“The stories of the ancestors of the Israelites do not come from any one period but developed over time. It is best to see the ancestors as composite characters.” – John McDermott
- Bart Ehrman asks and answers the question “Why does it matter if Mark’s Gospel was written first?” What it boils down to is that once we realize Mark’s Gospel was in all likelihood the first of the Synoptics to have been written we then have a framework with which to interpret Matthew’s and Luke’s Gospels. They must have edited Mark’s Gospel for some reason. If we can deduce what those reasons were then we “have some purchase on the question of what [their] ultimate concerns and objectives were.”
- Related to Ehrman’s piece, a post over at Broken Oracles discusses the redaction of Mark 14:47 in the Gospels of Matthew and Luke. Both try to resolve Markan ambiguity about the moral nature of the violent action undertaken by the anonymous disciple with particular additions. It is an interesting example of Markan priority at work.
- Over a decade and a half ago John McDermott’s Reading the Pentateuch was published and its first chapter laid out the case for why it cannot be read as “strict history.” Some of that first chapter is available online. McDermott discusses the historical Abraham, the Exodus, and more.
- Bradley Bowen at Secular Outpost wrote an introduction to a series making the case for atheism. In that post he briefly discusses strong vs. weak theism as well as type 1 atheism vs. type 2. As he defines it, atheism is at its core a rejection of theism and there may be a variety of reasons for which a person rejects theism.
- Scholars have long observed that the Gospel of John appears to have gone through different stages of redaction. Back in 2015, Paul D. on his blog Is That in the Bible? published a post examining the reasons why scholars think this. His discussion centers on two kinds of aporia or contradictory texts: geographical and chronological. This piece provides an excellent summary for the evidence of Johannine redaction.
Featured image: Wikimedia Commons.
Gerd Theissen, The New Testament: A Literary History (Fortress Press, 2012), 43-44.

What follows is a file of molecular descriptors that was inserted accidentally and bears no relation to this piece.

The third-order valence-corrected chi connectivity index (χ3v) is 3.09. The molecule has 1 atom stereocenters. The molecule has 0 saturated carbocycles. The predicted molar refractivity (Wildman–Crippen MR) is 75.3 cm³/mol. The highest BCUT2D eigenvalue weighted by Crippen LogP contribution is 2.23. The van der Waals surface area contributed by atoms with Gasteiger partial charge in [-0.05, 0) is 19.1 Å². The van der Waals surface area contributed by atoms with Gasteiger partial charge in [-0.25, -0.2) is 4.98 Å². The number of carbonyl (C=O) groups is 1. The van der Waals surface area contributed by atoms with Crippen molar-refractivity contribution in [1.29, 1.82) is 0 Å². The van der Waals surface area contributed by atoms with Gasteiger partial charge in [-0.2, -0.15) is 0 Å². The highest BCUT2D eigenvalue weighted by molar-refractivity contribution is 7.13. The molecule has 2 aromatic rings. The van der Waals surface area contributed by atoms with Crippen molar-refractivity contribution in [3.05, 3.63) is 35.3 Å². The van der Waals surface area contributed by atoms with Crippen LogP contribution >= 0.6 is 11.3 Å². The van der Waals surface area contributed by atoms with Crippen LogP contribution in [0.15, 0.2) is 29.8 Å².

The Gospel of Mark is artfully structured. It consists of individual pericopes, each of which makes its own point. Through their arrangement into a gospel they acquire a “surplus of meaning”: in the framework of the story of Jesus they point to the mystery of Jesus’ person, which is revealed only in the entirety of the story. The individual narratives are therefore, on the one hand, superficially constructed into a plausible chronological and geographical order, but at the same time they are interpreted by a christologically motivated ordering. A geographical and a christological outline overlie each other.
Featured image: Wikimedia Commons.
Bart D. Ehrman, The New Testament: A Historical Introduction to the Early Christian Writings, sixth edition (OUP, 2016), 120-121.
A “redactor” is someone who edits a text; “redaction criticism” is the study of how authors have created a literary work by modifying or editing their sources of information. The underlying theory behind the method is simple. An author will modify a source of information only for a reason – why change what a source has to say if it is acceptable the way it is? If enough changes point in the same direction, we may be able to uncover the redactor’s principal concerns and emphases.
We can subject the Gospels to a redactional analysis because we are convinced that their authors used actual sources in constructing their narratives; that is, they didn’t make up most of their stories themselves. Moreover, we are relatively certain that at least one of these sources still survives. To put the matter baldly: most scholars believe that Matthew and Luke used the Gospel of Mark as a source for many of their stories about Jesus. By seeing how their authors edited their stories, we are able to determine their distinctive emphases.
Michael D. Coogan, The Old Testament: A Historical and Literary Introduction to the Hebrew Scriptures, third edition (Oxford University Press, 2014), 10-11.
Although some ancient and most modern authors have produced single works that remain essentially unchanged, that was not the case with many books of the Bible. They often went through several editions over the course of several centuries – editions that sometimes included major revisions, expansions, and rearrangement. The book of Jeremiah tells us that the prophet originally dictated his prophecies or “oracles” to his scribe Baruch, who wrote them down (Jer 36:1-4, 32). So in theory, at least, there was an original. But that original was expanded by stories about the prophet, told in the third person, and therefore not by the prophet himself, and by much other material; these expansions may have taken place in different ways at different times and places. When we compare manuscripts of the book of Jeremiah, whatever its original may have been, we find very different versions. The traditional Hebrew Masoretic Text is roughly 15 percent longer than that found in the Septuagint and in some manuscripts among the Dead Sea Scrolls, and the order of some of the chapters also differs. Similar editorial processes are evident in many other books of the Old Testament, and the study of these processes is called redaction criticism.